Virginia governor urges people to avoid alt-right rally

Far-right activists to descend on Charlottesville for rally against the removal of a Confederate statue.

    Virginia governor urges people to avoid alt-right rally
    A KKK rally in July met counterprotesters in Charlottesville [Jonathan Ernst/Reuters]

    Virginia's governor has urged people to stay away from a planned weekend rally of far-right and white supremacist groups in the university town of Charlottesville.

    Charlottesville, an otherwise sleepy city of 46,000 in central Virginia, is bracing for an influx of hundreds of far-right activists - among them white supremacists and neo-Nazis from across the United States - on Saturday to protest against the planned removal of a Confederate monument. 

    The National Guard has been put on alert because of the risk of violence during the "Unite the Right" rally.

    "In advance of [Saturday's] rally there have been communications from extremist groups, many of which are located outside of Virginia, who may seek to commit acts of violence against rally participants or law enforcement officials," Governor Terry McAuliffe said in a statement. 

    "In the event that such violent or unlawful conduct occurs, I have instructed state public safety officials to act quickly and decisively in order to keep the public and themselves safe.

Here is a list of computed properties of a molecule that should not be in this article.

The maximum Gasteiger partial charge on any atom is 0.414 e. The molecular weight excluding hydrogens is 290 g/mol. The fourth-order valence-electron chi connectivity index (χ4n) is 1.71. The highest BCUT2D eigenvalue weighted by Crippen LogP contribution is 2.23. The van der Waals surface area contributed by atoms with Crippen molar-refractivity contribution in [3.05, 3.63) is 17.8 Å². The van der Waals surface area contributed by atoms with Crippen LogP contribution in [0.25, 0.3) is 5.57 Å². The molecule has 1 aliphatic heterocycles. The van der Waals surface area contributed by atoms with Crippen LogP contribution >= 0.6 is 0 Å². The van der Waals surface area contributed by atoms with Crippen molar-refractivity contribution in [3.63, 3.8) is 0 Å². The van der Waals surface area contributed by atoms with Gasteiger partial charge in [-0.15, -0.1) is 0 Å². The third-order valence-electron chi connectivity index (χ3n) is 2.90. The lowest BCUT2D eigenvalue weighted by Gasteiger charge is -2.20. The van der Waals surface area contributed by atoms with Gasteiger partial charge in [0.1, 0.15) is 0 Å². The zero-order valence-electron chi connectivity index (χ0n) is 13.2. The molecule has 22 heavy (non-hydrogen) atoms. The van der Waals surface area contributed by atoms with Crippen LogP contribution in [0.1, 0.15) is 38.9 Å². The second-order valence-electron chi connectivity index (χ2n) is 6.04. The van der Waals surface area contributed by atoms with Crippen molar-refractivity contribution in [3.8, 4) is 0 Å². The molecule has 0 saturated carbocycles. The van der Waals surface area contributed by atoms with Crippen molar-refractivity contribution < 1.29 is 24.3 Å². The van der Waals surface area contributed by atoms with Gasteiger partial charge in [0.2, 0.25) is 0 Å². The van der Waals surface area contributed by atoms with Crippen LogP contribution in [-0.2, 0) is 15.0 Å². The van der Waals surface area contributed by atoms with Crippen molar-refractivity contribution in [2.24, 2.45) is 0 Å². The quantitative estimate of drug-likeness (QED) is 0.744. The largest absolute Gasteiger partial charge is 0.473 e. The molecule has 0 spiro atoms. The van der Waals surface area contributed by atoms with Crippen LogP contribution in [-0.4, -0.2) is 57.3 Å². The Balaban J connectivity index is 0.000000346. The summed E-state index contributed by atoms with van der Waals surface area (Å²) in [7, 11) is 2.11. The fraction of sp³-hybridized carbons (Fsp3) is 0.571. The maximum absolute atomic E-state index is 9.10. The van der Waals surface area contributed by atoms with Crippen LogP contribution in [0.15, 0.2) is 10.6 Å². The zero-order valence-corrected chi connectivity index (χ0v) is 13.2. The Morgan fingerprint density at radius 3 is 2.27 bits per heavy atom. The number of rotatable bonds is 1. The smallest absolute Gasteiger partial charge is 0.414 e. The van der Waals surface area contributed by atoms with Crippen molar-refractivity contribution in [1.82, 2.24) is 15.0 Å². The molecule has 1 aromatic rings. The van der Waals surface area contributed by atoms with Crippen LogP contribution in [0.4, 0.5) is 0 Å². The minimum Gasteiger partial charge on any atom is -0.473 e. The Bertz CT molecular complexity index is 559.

"Many of the individuals coming to Charlottesville are doing so in order to express viewpoints many people, including me, find abhorrent.

    "I want to urge my fellow Virginians who may consider joining either in support or opposition to the planned rally to make alternative plans."

    Thousands of white nationalists, including supporters of the Ku Klux Klan (KKK) white supremacist group, and anti-fascist activists are expected to turn out in Charlottesville, the town planning to remove a statue of General Robert E Lee, who led Confederate forces during the US Civil War.

    "The Charlottesville event could be a potentially historic showcase of hate, bringing together more extremists in one place than we have seen in at least a decade," said Oren Segal, director of the Center on Extremism at the Anti-Defamation League, a group that monitors and combats anti-Semitism.

    Governor McAuliffe, a Democrat, said he had given security forces instructions to act quickly and decisively if violence breaks out.

    READ MORE: Alt-right rally - Charlottesville braces for violence

    Units of the Virginia National Guard will be placed on standby, he added.

    Before the rally, David Duke, the former Imperial Wizard of the KKK, called on his supporters to descend on Charlottesville.

    The League of the South also urged its members to be prepared for violent confrontations with anti-fascists and the Black Lives Matter civil rights movement.

    In a blog post on its website, the neo-Confederate organisation said the rally would "affirm the right of southerners and white people to organise for their own interests just like any other group is able to do, free of persecution".

    In recent months, Confederate monuments like the statue in Charlottesville have become key venues for the alt-right and other far-rightists.

    In May, alt-right leader Richard Spencer led a rally of torch-wielding far-right activists at the monument, although several hundred counterprotesters outnumbered them.

    On July 8, a few dozen Ku Klux Klan marchers gathered in Charlottesville to protest plans to remove the statue of Lee. But they were outnumbered by hundreds of jeering counterprotestors.

    SOURCE: Al Jazeera and news agencies


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